Coming Soon to a Garage Near You: Autonomous Cars

Twenty years ago, we might not have imagined that we’d carry our phone, camera and laptop around in our pocket, but — like Henry Ford said when he created the Model-T, “If I had asked them what they wanted, they would have asked me for a faster horse.” Now we can’t imagine our lives without our mobile devices.

The same may be true 20 years from now for autonomous, or self-driving, cars. In the not too distant future, we could well rely on this powerful technology to keep us safe, connected and productive on the road.

Experts predict autonomous cars will provide a similar boost to the economy. Outside of increasing the efficiency of everyday people, enabling us to get more done, self-driving cars are expected to be a $42 billion market by 2025 (Boston Consulting Group). At this year’s Consumer Electronics Show, major automakers, including Ford, Chevrolet and GMC, unveiled plans to invest more in autonomous vehicle technology, from sensing to memory to data security. Ford, for example, promises to triple its fleet of autonomous test cars by the end of 2016.

Having a self-driving car in your garage might not be that far off. So how exactly do they work? The information technology industry plays a leading role. Self-driving cars rely on memory technology developed by companies like Micron to run advanced driver assistance systems (ADAS). ADAS take in enormous amounts of data about road conditions, weather and traffic and interpret the data quickly and reliably so cars can respond safely.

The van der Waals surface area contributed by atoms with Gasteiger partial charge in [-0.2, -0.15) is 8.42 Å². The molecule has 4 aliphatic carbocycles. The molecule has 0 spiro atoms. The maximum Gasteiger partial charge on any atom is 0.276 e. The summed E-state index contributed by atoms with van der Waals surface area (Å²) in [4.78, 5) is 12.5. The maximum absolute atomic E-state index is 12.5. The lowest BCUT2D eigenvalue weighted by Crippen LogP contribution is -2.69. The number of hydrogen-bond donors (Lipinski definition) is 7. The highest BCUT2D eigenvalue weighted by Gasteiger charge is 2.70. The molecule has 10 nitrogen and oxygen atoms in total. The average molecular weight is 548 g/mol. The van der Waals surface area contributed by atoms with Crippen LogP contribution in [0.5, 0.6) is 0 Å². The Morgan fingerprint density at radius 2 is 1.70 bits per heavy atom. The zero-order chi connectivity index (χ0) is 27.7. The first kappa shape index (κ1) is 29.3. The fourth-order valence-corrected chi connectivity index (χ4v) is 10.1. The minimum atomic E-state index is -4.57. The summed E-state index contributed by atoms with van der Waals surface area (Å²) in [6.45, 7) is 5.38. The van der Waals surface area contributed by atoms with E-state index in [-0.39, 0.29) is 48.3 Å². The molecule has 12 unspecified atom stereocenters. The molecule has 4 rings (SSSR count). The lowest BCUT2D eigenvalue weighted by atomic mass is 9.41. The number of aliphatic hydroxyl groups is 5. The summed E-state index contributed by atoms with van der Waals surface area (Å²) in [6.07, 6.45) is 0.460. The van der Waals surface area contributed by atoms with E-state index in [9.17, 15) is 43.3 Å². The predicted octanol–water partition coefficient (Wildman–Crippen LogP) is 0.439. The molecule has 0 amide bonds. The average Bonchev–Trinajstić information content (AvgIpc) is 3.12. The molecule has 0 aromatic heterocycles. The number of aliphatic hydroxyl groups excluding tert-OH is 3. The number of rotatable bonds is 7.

This in-car technology has enormous potential to make cars safer — it can reduce driver errors and send critical information rapidly to emergency responders. And it could also make a major impact on our way of life — from dropping off the kids at school to helping the elderly be more mobile.

It takes a lot of bright minds to make a car drive itself. One of them is Axel Schiller, director of automotive marketing at semiconductor-maker Micron. “I’m most passionate about being involved in something that can influence our whole way of life,” Schiller said. “Working on autonomous driving technology is literally like being able to look into the future, and that’s very exciting.”

But there is also a lot of risk involved. For example, how would a self-driving car handle an unpredictable situation like a road crew repaving a section of highway? And what about data security? In a connected car, you could theoretically extend your workday, do online banking, shop online. How do we make sure we’re not only physically safe in self-driving cars, but also data-secure? Even more, what about when physical security and data security overlap?

These are key questions facing the regulators and lawmakers building a framework for a safe roadway environment for these connected cars.

“The cars are ready — it’s the drivers who aren’t,” Schiller continues. “Ask yourself: are you willing to take your hands off the wheel and let the car drive?”

From insurance to urban planning to the travel industry, autonomous driving will have a significant impact on the way our economy — in fact our society — works. “Autonomous driving has the potential to radically change our entire way of life,” Schiller said. “Think about the impact on families: with one car, a family’s movements from home to work to school to the store and back could be much simpler. Think about elderly people, how much more mobile they could be later in their lives with a self-driving vehicle.”

For now, researchers like Axel Schiller and others across the industry are exploring new ways for memory technology to keep us safe, connected and productive on the road — whether we’re in the car or not.

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